A woman who Durham police said was being attacked by a man at a Circle K when they shot and killed him this month told an 911 operator that the man was cutting her neck, according to a recently released 911 call.
The woman, a 31-year-old gas station clerk who was working at the Circle K on N.C. 54 on Jan. 12, called 911 at 3:25 a.m. to report that an unknown man had come inside the store and was cutting himself with a bottle.
Over the next three minutes and 20 seconds, the woman is heard repeatedly pleading with the man to stop what he is doing before she tells the dispatcher he has begun attacking her.
The first two officers to arrive found 51-year-old Charles Walker Piquet stabbing the woman, according to court documents filed last week by the State Bureau of Investigation, which is investigating the shooting.
Police identified the officers as Richard Gamboa and Brittney Vasquez. They also identified the clerk, who was taken to the hospital with serious injuries, but have not said whether she remains hospitalized and if so, what her condition is.
Gamboa arrived first and found the doors locked, according to a search warrant application filed by the SBI in Durham County.
He saw Piquet on top of the clerk, stabbing her, the document states, and shot through the glass doors, striking Piquet.
Vasquez arrived and entered the store with Gamboa. Both officers gave Piquet commands before Vasquez fired additional shots that struck Piquet, the document states.
Piquet died at the scene. The officers suffered minor injuries and were treated at the scene, according to police.
911 caller asks man to stop harming himself
In the 911 call, the clerk says the man inside the store is cutting himself with a sharp object.
“Sir, please stop cutting yourself,” the clerk says. Her voice trembles as she tells the dispatcher: “No, this man is in my store, and he’s cutting his own neck.”
“OK, OK, take a deep breath, OK,” the dispatcher replies. “Listen to me, OK, take a deep breath. If you’re not safe, go ahead and leave if you’re not safe, OK?”
The dispatcher asks the clerk for the address and name of the store, but the clerk says she’s going to hang up the phone.
“Ma’am I gotta hang up, I’m sorry,” she says, before addressing the man: “Sir, please stop doing that.”
The dispatcher continues to ask for the name of the business, and asks the clerk what is happening. The clerk tries to talk through tears, and pleads with the man to stop what he is doing to himself.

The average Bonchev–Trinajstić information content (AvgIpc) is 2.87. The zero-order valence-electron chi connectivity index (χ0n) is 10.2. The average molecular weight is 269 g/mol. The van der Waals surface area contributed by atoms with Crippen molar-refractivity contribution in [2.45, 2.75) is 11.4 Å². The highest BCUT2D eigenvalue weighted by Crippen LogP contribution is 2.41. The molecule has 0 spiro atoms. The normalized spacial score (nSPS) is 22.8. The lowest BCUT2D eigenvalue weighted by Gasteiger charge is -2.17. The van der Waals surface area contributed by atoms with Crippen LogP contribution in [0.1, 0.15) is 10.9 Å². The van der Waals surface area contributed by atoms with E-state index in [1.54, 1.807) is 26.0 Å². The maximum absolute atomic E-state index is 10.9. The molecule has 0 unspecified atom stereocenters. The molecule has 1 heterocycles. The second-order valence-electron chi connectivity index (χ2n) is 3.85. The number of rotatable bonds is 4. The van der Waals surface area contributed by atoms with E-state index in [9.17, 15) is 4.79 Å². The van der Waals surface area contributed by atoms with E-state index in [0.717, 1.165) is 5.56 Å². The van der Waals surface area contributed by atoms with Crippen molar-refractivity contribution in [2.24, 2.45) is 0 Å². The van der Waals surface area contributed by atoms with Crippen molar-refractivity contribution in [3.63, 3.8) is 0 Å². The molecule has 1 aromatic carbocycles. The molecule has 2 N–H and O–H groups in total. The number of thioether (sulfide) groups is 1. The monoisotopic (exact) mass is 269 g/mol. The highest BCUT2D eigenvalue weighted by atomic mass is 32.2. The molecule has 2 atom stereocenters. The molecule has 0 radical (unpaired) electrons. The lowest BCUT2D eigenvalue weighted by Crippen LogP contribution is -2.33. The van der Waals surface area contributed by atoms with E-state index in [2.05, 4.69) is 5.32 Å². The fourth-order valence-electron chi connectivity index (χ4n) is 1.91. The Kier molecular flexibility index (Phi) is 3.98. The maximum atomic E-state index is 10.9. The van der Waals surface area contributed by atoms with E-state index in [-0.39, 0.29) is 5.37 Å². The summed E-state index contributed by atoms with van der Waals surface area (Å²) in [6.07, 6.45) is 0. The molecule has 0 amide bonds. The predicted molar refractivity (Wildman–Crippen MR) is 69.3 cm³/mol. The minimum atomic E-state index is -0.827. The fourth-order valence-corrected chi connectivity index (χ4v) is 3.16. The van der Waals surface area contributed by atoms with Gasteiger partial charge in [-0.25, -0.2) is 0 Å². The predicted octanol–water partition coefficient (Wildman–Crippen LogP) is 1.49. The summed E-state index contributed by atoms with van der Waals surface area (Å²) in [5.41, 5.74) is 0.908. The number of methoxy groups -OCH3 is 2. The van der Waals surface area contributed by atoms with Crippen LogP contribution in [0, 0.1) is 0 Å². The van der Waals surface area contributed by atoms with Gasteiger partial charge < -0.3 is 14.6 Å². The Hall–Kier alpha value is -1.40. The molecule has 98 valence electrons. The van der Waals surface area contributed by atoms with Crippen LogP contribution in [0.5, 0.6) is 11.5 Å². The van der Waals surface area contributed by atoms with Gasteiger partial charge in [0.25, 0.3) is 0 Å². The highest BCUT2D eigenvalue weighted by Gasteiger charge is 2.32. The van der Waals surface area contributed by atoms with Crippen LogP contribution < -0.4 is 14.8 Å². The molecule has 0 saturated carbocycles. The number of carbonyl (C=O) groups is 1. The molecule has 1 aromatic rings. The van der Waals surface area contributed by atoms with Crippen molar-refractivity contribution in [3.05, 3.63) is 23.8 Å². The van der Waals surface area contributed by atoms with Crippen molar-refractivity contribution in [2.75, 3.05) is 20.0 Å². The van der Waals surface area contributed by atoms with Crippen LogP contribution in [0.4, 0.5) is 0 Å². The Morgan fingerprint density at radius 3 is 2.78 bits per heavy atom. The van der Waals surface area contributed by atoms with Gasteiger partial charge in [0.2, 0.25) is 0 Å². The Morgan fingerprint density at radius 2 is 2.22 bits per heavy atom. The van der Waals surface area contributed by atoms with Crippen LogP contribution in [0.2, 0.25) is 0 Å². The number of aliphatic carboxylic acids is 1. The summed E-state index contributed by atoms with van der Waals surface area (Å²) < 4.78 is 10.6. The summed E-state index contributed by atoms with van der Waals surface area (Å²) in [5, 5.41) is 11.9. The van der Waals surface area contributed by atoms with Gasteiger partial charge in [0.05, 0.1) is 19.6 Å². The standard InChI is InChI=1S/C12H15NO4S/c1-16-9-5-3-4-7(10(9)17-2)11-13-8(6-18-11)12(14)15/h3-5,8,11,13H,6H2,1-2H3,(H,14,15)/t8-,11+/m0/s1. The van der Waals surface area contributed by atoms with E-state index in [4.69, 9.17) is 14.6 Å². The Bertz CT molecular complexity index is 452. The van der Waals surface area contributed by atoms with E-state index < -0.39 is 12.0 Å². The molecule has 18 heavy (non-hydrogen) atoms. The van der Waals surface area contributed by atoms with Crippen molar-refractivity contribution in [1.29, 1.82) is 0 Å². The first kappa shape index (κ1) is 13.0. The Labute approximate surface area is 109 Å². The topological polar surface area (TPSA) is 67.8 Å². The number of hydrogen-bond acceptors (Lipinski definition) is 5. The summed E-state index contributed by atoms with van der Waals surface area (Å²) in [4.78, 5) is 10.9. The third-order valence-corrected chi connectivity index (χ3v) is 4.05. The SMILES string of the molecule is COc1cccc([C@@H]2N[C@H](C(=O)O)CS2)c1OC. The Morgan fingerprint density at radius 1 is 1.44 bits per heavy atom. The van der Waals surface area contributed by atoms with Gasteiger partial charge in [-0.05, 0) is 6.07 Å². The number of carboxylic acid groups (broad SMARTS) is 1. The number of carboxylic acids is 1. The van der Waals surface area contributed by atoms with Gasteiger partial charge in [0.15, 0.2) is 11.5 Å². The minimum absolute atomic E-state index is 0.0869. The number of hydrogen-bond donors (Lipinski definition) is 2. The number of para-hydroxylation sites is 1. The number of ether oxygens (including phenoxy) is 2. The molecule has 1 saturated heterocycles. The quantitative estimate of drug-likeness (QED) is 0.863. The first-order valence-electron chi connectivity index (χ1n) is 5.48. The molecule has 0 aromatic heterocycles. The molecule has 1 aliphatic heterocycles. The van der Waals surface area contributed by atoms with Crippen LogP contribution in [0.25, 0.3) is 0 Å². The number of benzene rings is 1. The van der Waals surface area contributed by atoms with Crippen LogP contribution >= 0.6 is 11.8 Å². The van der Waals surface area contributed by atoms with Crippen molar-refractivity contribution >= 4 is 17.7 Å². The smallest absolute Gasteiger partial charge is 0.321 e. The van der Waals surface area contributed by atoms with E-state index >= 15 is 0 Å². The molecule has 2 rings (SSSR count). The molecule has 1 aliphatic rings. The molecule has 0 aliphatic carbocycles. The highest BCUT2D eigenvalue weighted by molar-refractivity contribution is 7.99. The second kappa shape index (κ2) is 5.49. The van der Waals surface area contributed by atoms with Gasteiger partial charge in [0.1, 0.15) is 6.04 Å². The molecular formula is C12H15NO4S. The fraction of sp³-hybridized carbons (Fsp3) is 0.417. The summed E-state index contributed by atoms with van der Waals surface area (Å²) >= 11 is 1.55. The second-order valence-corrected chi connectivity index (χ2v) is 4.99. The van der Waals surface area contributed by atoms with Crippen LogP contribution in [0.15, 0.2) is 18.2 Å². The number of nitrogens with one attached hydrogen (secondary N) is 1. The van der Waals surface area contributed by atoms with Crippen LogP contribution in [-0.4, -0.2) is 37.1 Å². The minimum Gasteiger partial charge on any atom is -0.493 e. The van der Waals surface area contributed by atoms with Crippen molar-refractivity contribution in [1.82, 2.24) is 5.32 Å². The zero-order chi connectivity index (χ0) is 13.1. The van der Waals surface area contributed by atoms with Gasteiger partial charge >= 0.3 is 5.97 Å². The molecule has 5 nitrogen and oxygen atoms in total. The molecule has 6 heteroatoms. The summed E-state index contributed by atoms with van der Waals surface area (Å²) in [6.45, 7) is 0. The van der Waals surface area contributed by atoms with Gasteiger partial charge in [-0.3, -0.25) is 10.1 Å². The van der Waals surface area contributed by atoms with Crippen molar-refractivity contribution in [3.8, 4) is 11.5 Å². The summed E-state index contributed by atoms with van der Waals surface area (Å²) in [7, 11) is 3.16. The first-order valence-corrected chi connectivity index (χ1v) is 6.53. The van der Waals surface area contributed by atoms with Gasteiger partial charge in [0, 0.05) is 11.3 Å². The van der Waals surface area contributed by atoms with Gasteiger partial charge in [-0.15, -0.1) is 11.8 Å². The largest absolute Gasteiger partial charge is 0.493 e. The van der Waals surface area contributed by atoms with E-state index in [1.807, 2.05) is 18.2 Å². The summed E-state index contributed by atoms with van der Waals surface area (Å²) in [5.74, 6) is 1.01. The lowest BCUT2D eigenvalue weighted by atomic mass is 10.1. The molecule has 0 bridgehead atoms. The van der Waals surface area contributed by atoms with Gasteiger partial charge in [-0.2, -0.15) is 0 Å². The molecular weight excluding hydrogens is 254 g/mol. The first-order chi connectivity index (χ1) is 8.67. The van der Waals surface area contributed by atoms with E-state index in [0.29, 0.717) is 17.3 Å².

“Sir, please stop cutting yourself with that glass,” she says to the man.
The dispatcher, who is listening to the woman talk to the man, asks for clarification: “How is he cutting himself, with a knife or a bottle?”
The woman is able to let out a short answer, saying quietly: “bottle.”
She then turns her attention back to the man.
“Please stop. Stop, sir. Oh my god,” the woman says, breathing more heavily. “Sir, are you OK?” she asks him.
Caller tells dispatcher to ‘please hurry up’
About 10 seconds elapse while the dispatcher continues to ask what is happening, before the dispatcher asks the woman, “Where is he at right now?”
The man is standing behind the register, the woman tells the dispatcher, just moments before he appears to start attacking her.
“Sir, please st—,” the woman says before her voice becomes muffled: “Oh my god! Oh my god!”
“Tell me what’s going on, we’ve got them on the way, but I need you to focus,” the dispatcher says.
“He keeps cutting me on the neck with the wine bottle,” the woman says.
The dispatcher asks the woman for a description of the man and his race, but the woman says she’s not sure.
The woman’s voice gets louder: “Oh my Jesus, please stay away sir. Oh my god, oh my god! Please hurry up!”
She starts to scream and tells the dispatcher: “I can’t breathe anymore!”
The dispatcher asks if the man is hurting her or himself, and the woman says she’s going to hang up the phone. In response, the dispatcher tells her to leave the store, go to a safe area and call 911 again.
But the woman insists that she can’t do that, and tells the dispatcher a few more times that she’s going to hang up before the call ends.
SBI’s investigation of the shooting
According to the SBI’s search warrant application, investigators had found a black 2004 Ford pickup outside the store. On the back seat, in plain view of investigators, was a letter with the name “Charles Piquet” on it.
Investigators later determined the truck was owned by a relative of Piquet’s, and requested to search the vehicle to “collect additional evidence related to the homicide investigation,” the document stated.
In addition to the SBI’s investigation of the shooting, which is standard procedure when police officers shoot someone, the Durham Police Department is also conducting an internal investigation.
Gamboa and Vasquez have both been placed on administrative leave while the investigations are underway, which is also protocol.
The SBI is currently investigating two other fatal shootings this month by law enforcement in Durham: the shooting of a 28-year-old woman by a Durham County Sheriff’s deputy in Bahama on Jan. 4, and the shooting of a man under the custody of a city police officer at Duke University Hospital by a university police officer on Jan. 14.
When the SBI completes its investigations into each of the three shootings, the agency will submit its findings to Durham County District Attorney Satana Deberry, who will determine if there is sufficient evidence against any of the officers to file criminal charges.
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